Easton's Bible Dictionary
Hebrews yareah, from its paleness (Ezra 6:15), and lebanah, the "white" (Cant. 6:10; Isaiah 24:23), was appointed by the Creator to be with the sun "for signs, and for seasons, and for days, and years" (Genesis 1:14-16). A lunation was among the Jews the period of a month, and several of their festivals were held on the day of the new moon. It is frequently referred to along with the sun (Joshua 10:12; Psalm 72:5, 7, 17; 89:36, 37; Ecclesiastes 12:2; Isaiah 24:23, etc.), and also by itself (Psalm 8:3; 121:6).
The great brilliance of the moon in Eastern countries led to its being early an object of idolatrous worship (Deuteronomy 4:19; 17:3; Job 31:26), a form of idolatry against which the Jews were warned (Deuteronomy 4:19; 17:3). They, however, fell into this idolatry, and offered incense (2 Kings 23:5; Jeremiah 8:2), and also cakes of honey, to the moon (Jeremiah 7:18; 44:17-19, 25).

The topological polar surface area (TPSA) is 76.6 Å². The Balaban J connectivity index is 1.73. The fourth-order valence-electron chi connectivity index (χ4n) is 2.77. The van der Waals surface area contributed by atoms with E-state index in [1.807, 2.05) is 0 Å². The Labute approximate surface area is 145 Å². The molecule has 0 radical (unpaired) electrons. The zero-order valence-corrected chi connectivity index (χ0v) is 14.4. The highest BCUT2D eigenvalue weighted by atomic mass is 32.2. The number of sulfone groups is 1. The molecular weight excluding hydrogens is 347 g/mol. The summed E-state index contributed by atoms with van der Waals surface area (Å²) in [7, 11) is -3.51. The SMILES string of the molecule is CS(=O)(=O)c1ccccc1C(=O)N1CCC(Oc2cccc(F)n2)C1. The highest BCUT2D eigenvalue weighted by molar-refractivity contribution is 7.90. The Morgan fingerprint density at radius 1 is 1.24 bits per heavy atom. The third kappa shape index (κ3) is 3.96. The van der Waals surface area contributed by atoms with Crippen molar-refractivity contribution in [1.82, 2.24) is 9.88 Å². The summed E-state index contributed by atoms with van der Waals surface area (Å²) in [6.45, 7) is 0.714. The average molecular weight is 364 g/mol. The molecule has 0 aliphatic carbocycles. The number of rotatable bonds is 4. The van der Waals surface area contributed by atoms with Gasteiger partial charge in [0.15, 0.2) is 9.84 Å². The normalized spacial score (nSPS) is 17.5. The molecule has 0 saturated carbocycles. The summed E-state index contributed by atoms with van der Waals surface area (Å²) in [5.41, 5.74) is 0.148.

Noah Webster's New International Dictionary of the English Language
1. (n.) The celestial orb which revolves round the earth; the satellite of the earth; a secondary planet, whose light, borrowed from the sun, is reflected to the earth, and serves to dispel the darkness of night. The diameter of the moon is 2,160 miles, its mean distance from the earth is 240,000 miles, and its mass is one eightieth that of the earth. See Month.
2. (n.) A secondary planet, or satellite, revolving about any member of the solar system; as, the moons of Jupiter or Saturn.
3. (n.) The time occupied by the moon in making one revolution in her orbit; a month.
4. (n.) A crescent like outwork. See Half-moon.
5. (v. t.) To expose to the rays of the moon.
6. (v. i.) To act if moonstruck; to wander or gaze about in an abstracted manner.